Kabul-Washington Security Agreement and the Need for Reviewing


With the increasing insecurity and continued war in Afghanistan, criticism regarding Afghanistan’s security agreement with the U.S has been raised. Since four years have passed from the signing of the agreement, a number of movements as well as politicians and former officials came together on September 12, 2018, and asked for the evaluation of the Bilateral Security Agreement between Afghanistan and the United States of America (BSA). 

A number of Parliament Members (PMs) have also acknowledged the demand of some political parties and movements regarding the evaluation of the BSA and have concluded that there is a strong need to evaluate the BSA, taking the current security situation in the country into account. Afghan Chief Executive, Dr. Abdullah Abdullah, in response to these demands, however, said: “we should question the BSA for the sake of our personal interests, as this action will not contribute to security and improving security situation in the country.”   

The Analysis discusses BSA, the situation in Afghanistan after signing the BSA and the need for reviewing the BSA. 

Afghanistan-U.S Security Agreement

Ex-President Hamid Karzai refused to sign the BSA as, according to him, there was no guarantee from the United States for peace and the end of war in Afghanistan after signing the BSA. Nevertheless, after the National Unity Government (NUG) was established, it signed the BSA with the United States of America on the day after it  was sworn into office.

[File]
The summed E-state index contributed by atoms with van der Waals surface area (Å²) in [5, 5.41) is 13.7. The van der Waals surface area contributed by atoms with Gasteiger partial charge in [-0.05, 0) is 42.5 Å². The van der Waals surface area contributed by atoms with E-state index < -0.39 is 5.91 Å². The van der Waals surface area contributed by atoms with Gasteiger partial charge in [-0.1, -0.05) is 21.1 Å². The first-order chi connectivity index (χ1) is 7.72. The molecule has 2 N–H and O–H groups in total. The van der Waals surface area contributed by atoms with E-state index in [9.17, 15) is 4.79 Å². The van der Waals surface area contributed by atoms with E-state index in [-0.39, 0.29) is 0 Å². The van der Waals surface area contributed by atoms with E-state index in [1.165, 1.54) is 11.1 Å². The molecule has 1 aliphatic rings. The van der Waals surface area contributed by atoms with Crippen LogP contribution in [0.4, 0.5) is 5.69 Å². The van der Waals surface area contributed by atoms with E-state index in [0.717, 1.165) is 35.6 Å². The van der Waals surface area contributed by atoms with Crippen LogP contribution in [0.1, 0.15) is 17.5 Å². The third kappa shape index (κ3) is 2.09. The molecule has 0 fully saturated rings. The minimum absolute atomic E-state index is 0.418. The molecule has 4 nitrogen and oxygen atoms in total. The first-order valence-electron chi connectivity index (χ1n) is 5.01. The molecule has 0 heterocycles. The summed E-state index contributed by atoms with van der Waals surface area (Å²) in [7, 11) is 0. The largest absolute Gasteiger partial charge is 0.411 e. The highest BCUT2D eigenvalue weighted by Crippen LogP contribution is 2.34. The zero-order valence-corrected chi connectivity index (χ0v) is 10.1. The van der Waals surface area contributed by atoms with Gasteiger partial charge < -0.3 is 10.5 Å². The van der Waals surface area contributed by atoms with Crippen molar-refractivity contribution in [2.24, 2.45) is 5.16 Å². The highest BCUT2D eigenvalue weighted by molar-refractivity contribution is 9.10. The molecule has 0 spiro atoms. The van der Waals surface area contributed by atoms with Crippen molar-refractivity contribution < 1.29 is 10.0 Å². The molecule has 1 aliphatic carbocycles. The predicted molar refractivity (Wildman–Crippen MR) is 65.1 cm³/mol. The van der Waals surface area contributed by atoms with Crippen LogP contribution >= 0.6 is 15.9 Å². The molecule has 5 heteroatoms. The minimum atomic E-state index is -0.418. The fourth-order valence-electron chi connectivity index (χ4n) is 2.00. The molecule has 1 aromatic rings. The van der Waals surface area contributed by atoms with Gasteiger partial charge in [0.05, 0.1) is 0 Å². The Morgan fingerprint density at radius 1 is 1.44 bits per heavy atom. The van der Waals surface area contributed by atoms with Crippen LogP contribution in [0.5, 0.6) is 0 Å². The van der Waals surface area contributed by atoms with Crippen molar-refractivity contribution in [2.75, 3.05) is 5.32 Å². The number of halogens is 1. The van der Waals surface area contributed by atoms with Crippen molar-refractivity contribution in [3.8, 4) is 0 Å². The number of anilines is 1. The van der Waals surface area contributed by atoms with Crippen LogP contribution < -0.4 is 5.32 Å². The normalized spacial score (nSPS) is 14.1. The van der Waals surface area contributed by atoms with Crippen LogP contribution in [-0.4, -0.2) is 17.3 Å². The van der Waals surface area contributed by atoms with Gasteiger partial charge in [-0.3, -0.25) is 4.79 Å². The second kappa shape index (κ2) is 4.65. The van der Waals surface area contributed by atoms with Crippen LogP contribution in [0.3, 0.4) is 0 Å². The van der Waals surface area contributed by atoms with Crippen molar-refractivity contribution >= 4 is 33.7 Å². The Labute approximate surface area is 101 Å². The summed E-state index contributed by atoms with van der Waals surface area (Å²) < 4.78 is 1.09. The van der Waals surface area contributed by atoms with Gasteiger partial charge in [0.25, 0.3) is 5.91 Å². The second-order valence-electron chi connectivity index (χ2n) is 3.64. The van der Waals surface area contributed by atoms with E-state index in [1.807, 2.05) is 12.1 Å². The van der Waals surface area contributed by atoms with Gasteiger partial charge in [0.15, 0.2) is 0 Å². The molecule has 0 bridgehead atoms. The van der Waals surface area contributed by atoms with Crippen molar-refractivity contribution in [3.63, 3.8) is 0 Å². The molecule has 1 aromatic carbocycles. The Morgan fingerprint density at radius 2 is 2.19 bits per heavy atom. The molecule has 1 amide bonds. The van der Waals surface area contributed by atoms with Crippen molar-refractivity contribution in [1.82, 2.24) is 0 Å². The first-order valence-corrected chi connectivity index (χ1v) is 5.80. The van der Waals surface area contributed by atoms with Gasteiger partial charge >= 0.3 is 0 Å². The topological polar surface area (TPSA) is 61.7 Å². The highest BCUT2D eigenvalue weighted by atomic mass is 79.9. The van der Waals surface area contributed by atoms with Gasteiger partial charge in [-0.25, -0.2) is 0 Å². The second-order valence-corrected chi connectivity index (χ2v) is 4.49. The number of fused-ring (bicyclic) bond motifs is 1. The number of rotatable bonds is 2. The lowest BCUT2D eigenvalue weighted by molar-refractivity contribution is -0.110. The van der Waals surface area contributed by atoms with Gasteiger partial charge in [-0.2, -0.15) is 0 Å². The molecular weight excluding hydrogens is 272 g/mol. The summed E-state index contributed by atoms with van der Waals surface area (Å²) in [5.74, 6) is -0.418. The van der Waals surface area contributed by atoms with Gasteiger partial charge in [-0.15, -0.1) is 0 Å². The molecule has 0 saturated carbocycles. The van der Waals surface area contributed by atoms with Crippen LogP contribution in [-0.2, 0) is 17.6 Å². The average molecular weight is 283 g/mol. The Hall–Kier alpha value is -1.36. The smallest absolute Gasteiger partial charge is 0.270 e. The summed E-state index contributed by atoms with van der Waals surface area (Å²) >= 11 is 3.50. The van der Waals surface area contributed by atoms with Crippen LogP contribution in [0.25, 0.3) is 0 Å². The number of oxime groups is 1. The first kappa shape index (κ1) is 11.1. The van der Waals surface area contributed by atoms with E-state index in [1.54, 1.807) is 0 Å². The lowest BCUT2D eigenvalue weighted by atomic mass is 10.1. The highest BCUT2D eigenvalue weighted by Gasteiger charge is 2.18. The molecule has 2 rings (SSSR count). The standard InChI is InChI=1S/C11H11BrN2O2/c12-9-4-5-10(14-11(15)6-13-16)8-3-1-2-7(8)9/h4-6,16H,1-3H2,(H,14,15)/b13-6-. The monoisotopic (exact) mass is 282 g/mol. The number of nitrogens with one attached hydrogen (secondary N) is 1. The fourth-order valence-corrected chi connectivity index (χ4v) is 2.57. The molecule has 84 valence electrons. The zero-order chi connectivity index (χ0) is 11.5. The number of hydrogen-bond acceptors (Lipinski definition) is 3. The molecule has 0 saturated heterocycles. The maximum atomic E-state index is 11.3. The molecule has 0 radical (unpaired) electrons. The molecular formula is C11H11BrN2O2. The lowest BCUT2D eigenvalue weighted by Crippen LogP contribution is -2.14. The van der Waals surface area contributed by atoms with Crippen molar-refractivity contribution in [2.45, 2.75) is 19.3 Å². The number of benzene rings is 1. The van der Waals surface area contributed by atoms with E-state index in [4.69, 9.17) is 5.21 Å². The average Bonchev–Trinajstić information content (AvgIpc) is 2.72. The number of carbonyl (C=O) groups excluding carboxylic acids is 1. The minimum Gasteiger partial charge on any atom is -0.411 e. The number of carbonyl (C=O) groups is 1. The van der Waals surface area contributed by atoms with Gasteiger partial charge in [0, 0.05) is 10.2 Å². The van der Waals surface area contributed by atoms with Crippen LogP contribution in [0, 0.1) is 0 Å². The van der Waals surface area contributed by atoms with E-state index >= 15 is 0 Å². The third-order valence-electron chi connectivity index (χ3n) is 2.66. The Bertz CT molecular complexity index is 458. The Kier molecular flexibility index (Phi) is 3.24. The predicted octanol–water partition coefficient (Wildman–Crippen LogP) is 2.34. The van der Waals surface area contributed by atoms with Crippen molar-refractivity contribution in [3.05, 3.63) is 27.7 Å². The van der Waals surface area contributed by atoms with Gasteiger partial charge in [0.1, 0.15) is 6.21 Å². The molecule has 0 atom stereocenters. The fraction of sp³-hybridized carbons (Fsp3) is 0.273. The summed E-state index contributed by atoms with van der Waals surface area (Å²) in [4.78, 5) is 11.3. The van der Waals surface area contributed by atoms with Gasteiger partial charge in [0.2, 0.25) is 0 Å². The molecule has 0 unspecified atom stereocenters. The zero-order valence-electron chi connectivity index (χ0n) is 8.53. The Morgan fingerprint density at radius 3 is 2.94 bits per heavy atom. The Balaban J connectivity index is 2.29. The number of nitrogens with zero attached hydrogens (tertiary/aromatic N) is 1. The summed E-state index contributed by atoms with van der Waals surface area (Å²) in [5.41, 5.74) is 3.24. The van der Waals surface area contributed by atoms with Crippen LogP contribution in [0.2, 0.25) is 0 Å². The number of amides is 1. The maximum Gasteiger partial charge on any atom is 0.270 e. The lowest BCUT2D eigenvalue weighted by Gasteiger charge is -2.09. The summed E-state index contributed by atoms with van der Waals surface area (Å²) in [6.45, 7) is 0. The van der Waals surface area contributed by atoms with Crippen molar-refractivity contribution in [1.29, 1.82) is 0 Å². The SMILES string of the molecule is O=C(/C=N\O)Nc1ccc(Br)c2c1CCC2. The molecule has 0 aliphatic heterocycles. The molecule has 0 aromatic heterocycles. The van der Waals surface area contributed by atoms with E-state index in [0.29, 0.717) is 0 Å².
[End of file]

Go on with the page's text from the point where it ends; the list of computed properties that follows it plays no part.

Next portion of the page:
Four years ago, the Agreement was signed between Afghan National Security Advisor, Mohammad Hanif Atmar and U.S. ambassador James Cunningham in Kabul on September 30, 2014. Consequently, the agreement was approved by the Afghan Parliament (Wolesi Jirga) in a short period of time.   

Overall, the BSA has a total of 26 articles and two annexes the important points of which are as follow:

  • On the basis of BSA, the Afghan government provides the United States with the right to establishment of military bases in important and strategic points of Afghanistan, like, Kabul, Mazar-e Sharif, Herat, Kandahar, Helmand, Gardiz and Jalalabad.
  • Desiring to continue to foster close cooperation concerning defense and security arrangements in order to strengthen security and stability in Afghanistan, contribute to regional and international peace and stability, combat terrorism and enhance the ability of Afghanistan to deter threats against its sovereignty, security, and territorial integrity.
  • The Parties shall work to enhance ANDSF’s ability to deter and respond to internal and external threats. Upon request, the United States shall urgently determine support it is prepared to provide ANDSF in order to respond to threats to Afghanistan’s security.
  • The parties acknowledge that U.S. military operations to defeat al-Qaeda and its affiliates may be appropriate in the common fight against terrorism.